Helvetica for your Sans-Serif Slowfood Brunch at Slowclub in San Francisco. (photo via flickr.com/thenickster)

Locavores. Slowfood. Raw Food. Whole Food. Green food. Sustainable agriculture. Permaculture. Probiotic. Craft Beer. Grass fed. Fair Trade. Grain fed. Shade grown. Free Range. Cageless. Macrobiotic. What does all this look like translated into restaurants?

These are words that hungry Americans everywhere have taken up as a cause. They are the battle cries of a pervasive back-to-the-land preoccupation with food basics, words that give voice to a collective desire to return smaller-scale sanity to food production in the age of monocultures, GMOs, agribusinesses, and food so machined that it tastes as bland as fluorescent lighting.

Chicago’s The Coffee Studio with minimal menu & décor and, of course, baristas all must wear black. (photo by flickr.com/44191775@N00).

The principles of the adjectival food-movement are things like sun+plant=food; so eliminate the use of noxious chemical pesticides. Or, animal + field = happy animal –> happy animal = happy meat = better burger; so let the cows frolic freely in the California sun. In short, they are difficult to taste.

So how exactly do we navigate what’s out there and land in places that adhere to these principles?

Spotting the Difference Through Design

The changes in the way we (yes, I count myself among the ranks of these urban arugula consumers) talk about food reflect a desire to change the way we go about producing and consuming it. And it seems that a change in aesthetics, at times more conscious than others, has accompanied this change in language to make telling the difference between the cageless and the caged egg a little easier, when all there is to distinguish between the two is a menu and some tables and chairs at a restaurant.

I lack the staunch, voracious commitment of people who only eat food produced by alternatives to the big food system. I’m also a little too much of a glutton and a product of our weird global food system to restrict myself to the seasonal and the humane. But I’ve noticed over the past few years when I find myself in one of these contemporary temples to the morally righteous meal that many seem to hit the same design notes.

The best burger you will have in your life, from Father’s Office in Santa Monica. (photo by Sklathill, flickr.com/70857039@N00).

Broadly, the designs reach for a mixture of spartan rusticity and urbane minimalism, often with an acknowledging nod or two to their urban setting with a hint of nostalgia and an element that suggests repurpose or decay. When not written by hand in chalk, the ideal menu font is usually Helvetica.

Concrete floors with simple, wood-topped tables and big, exposed earthquake braces at Slowclub in San Francisco face off with a public transit depot like a polemic about how to live better: eat slowfood and take the bus.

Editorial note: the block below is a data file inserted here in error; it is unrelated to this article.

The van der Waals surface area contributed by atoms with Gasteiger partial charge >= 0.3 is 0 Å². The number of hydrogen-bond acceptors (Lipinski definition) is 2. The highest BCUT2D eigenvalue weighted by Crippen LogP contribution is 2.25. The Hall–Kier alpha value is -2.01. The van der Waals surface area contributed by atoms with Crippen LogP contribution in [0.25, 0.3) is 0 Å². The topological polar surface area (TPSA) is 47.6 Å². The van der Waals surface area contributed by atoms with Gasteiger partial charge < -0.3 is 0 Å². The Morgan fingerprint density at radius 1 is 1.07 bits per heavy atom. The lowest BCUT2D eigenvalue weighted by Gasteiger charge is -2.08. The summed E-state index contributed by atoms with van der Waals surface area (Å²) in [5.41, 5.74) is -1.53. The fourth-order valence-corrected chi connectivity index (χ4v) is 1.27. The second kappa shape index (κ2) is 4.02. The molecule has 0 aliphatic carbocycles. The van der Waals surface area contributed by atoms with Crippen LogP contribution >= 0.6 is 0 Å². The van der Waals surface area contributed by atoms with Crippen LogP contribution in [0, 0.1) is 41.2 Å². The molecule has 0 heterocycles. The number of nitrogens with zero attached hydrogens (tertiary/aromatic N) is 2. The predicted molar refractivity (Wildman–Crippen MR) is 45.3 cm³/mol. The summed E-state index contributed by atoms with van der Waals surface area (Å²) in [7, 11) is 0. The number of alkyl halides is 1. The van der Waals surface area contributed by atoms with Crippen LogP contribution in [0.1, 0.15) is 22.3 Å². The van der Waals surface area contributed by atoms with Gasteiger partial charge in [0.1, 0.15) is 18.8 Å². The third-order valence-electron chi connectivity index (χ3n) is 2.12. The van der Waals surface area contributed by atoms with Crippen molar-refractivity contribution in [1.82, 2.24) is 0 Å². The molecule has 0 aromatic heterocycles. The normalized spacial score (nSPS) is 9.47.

Great Lake, a local & seasonal pizzeria in Chicago, barely offers a place to sit and makes no effort to match chairs or placemats. The sloppy/precise approach to hospitality gives off the impression that they don’t have time to care about anything but the pizza, least of all the hungry patron. And, of course, they’re far too busy for a website.

Shuttered blinds, a frequent line, abundant wood décor and draughts make Father’s Office along Montana Avenue in Santa Monica perpetually crowded while their one-burger, one-way approach is as pointed a dismissal of the burger-eater as Great Lake. For a taste of the eco-chic, hungry New Yorker’s could stop by any of the locations in the expanding Westville restaurant empire, pay hommage to the gastr0-fication of the pub at The Clerkenwell.

A certain kind of coffee shop, too, falls in line with this approach to design. The Coffee Studio in Chicago, Coffee Bar or Ritual in San Francisco, or Chinatown Coffee Co. in Washington DC. New York local are Ground Support in SoHo and the vaguely East German Cafe Ost in, appropriately, the vaguely East Village.

The pervasive use of minimalism in the presentation and delivery of food at places like these emphasizes quality of ingredients, and if there were one person to identify as the patron saint of all of this, it would probably be Mark Bittman, self-styled as a culinary minimalist and the food guru for the Grey Lady (incidentally, you can’t google your way to Mies van der Rohe as ‘the minimalist’ without tripping over Bittman). The prevalence of bad manners as a serving technique, though — perhaps to suggest that, like your greens when you were little, the bad stuff is good for you — I could do without.

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Homepage photo via flickr.com/jarkel

Ian Epstein

Ian Epstein is a freelance writer and photographer living in New York City. He has worked for The...